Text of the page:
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Money

Stand Up and Be Paid!

I’m a fan of Wil Wheaton. True, I didn’t love his character, Wesley, from Star Trek: Next Generation very much. But as the years have gone by, he’s established himself as a writer, defender of geeks and nerds, a supporter of tabletop board gaming, and advocate/inspiration for those battling depression. Last week he wrote of his experience with being asked to give an article away for free. His response raised my esteem for him even higher.

The gist of the piece linked above is that he wrote an article for his blog titled “7 Things I Did to Reboot My Life.” After it was published, the Huffington Post asked him if they could run it on their site. He asked what they would pay. They told him that they don’t pay their bloggers, but the writer will get so much exposure that it shouldn’t matter. Well, it mattered to Wil and he said no.

He didn’t say no because he necessarily needed the money. He said no because he believes that writers should be paid for their work. And he’s right. (And I’m not just saying that because I need money to keep the lights on, either.) I don’t tend to get on my soapbox about too many things, but this is one of those things that gets me riled up.

I’ve been watching for years as the work of writers has been devalued by content mills and blogs that don’t pay (or pay pennies per word). It’s to the point now that people balk when you ask for a fair wage for your work. “Why would I pay that? I can get someone to do it for free,” they say. Then I have to launch into my spiel about why the work is likely to be of lower quality and done by a person with a less professional approach. And then, since everything is a race to the bottom these days, the potential client says, “I’m willing to take the risk. I’m using the free guy.” Great.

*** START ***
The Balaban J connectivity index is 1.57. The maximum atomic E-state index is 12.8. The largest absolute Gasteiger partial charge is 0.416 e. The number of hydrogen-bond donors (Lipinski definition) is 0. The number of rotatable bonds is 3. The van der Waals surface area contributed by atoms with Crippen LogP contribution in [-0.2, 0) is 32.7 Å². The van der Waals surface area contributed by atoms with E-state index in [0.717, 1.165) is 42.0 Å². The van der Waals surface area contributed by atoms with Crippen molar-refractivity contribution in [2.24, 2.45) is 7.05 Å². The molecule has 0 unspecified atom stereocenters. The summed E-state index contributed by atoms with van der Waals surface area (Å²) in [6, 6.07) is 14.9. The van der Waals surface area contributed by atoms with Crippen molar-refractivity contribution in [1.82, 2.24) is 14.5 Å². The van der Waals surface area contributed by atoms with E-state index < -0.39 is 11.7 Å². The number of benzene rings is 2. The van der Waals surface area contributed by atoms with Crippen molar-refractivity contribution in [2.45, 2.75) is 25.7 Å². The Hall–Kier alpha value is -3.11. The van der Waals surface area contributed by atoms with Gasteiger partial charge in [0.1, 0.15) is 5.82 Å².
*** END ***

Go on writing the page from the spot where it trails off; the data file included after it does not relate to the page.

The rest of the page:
Writing Business

 

I hate this. I hate it for myself and I hate it for my profession. Writing is work, just like engineering is work, or teaching is work, or construction is work. Writers have a skill set that we have spent years mastering. Many of us went to school for this. We run businesses and pay taxes, just like any other business owner. Writers sit down every day and go to work. Yet the feeling seems to be that anyone can write and that our work isn’t really worth anything. You wouldn’t dream of not paying your doctor, your accountant, or the guy who snakes out your drain, but it’s okay not to pay writers. No. Just, no. I understand a business wanting to save money, but there’s saving money and then there’s just being cheap.

Wheaton pointed out that the Huffington Post isn’t some mom and pop site. They are a muli-million dollar company. There’s no excuse for not paying their writers, other than being cheap. I can understand that a smaller site might not have the capital to pay for writers, but in that case they need to take it upon themselves to either make it a priority item in the budget and find more money, or learn to write better content in-house. If you’re running a business and you need content, be it blog articles, brochures, or manuals, you need to factor that into your operating costs and not refuse to pay the people who provide that content for you.

What makes me even angrier about sites not paying writers is that they seem to think that “exposure” is worth something to the writer. But exposure is a myth. Yes, on the surface it would seem that having an article on a site as large as the Huffington Post would be worth something. That’s a lot of eyeballs seeing your work and this is the carrot that non-paying sites love to dangle. But how many times have you looked at the byline of an article? Probably never. And if you have, I bet you haven’t also Googled the author to see if they have a website, or a book on Amazon. That’s the kind of exposure that would be worth something, but it almost never happens. People are just too busy (and don’t care) to look further. As long as the piece entertained or informed them, they don’t care who wrote it.